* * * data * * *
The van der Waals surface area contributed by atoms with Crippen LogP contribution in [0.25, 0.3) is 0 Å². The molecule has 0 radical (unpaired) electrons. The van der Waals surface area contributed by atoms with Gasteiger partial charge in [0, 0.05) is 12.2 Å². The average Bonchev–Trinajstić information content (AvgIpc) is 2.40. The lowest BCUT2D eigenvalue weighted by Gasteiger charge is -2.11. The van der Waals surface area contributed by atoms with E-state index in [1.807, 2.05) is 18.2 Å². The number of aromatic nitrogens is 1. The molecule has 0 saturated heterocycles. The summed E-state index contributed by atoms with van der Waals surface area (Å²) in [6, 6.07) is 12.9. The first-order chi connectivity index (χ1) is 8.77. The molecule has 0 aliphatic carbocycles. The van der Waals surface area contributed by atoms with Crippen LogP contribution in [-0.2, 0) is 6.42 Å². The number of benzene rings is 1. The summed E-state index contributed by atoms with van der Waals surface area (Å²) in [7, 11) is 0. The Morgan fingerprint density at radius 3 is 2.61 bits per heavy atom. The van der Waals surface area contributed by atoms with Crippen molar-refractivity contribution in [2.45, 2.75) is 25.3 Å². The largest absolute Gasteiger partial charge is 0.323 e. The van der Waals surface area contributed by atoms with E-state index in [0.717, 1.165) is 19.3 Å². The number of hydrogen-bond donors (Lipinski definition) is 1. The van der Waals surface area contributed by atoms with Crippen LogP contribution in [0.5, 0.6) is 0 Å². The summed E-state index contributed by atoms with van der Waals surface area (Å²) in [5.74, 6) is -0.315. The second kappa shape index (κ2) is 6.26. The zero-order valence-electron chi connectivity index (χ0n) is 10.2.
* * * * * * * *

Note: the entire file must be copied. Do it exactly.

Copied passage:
The van der Waals surface area contributed by atoms with Crippen LogP contribution in [0.25, 0.3) is 0 Å². The molecule has 0 radical (unpaired) electrons. The van der Waals surface area contributed by atoms with Gasteiger partial charge in [0, 0.05) is 12.2 Å². The average Bonchev–Trinajstić information content (AvgIpc) is 2.40. The lowest BCUT2D eigenvalue weighted by Gasteiger charge is -2.11. The van der Waals surface area contributed by atoms with E-state index in [1.807, 2.05) is 18.2 Å². The number of aromatic nitrogens is 1. The molecule has 0 saturated heterocycles. The summed E-state index contributed by atoms with van der Waals surface area (Å²) in [6, 6.07) is 12.9. The first-order chi connectivity index (χ1) is 8.77. The molecule has 0 aliphatic carbocycles. The van der Waals surface area contributed by atoms with Crippen LogP contribution in [-0.2, 0) is 6.42 Å². The number of benzene rings is 1. The summed E-state index contributed by atoms with van der Waals surface area (Å²) in [7, 11) is 0. The Morgan fingerprint density at radius 3 is 2.61 bits per heavy atom. The van der Waals surface area contributed by atoms with Crippen molar-refractivity contribution in [2.45, 2.75) is 25.3 Å². The largest absolute Gasteiger partial charge is 0.323 e. The van der Waals surface area contributed by atoms with E-state index in [0.717, 1.165) is 19.3 Å². The number of hydrogen-bond donors (Lipinski definition) is 1. The van der Waals surface area contributed by atoms with Crippen LogP contribution in [0.5, 0.6) is 0 Å². The summed E-state index contributed by atoms with van der Waals surface area (Å²) in [5.74, 6) is -0.315. The second kappa shape index (κ2) is 6.26. The zero-order valence-electron chi connectivity index (χ0n) is 10.2.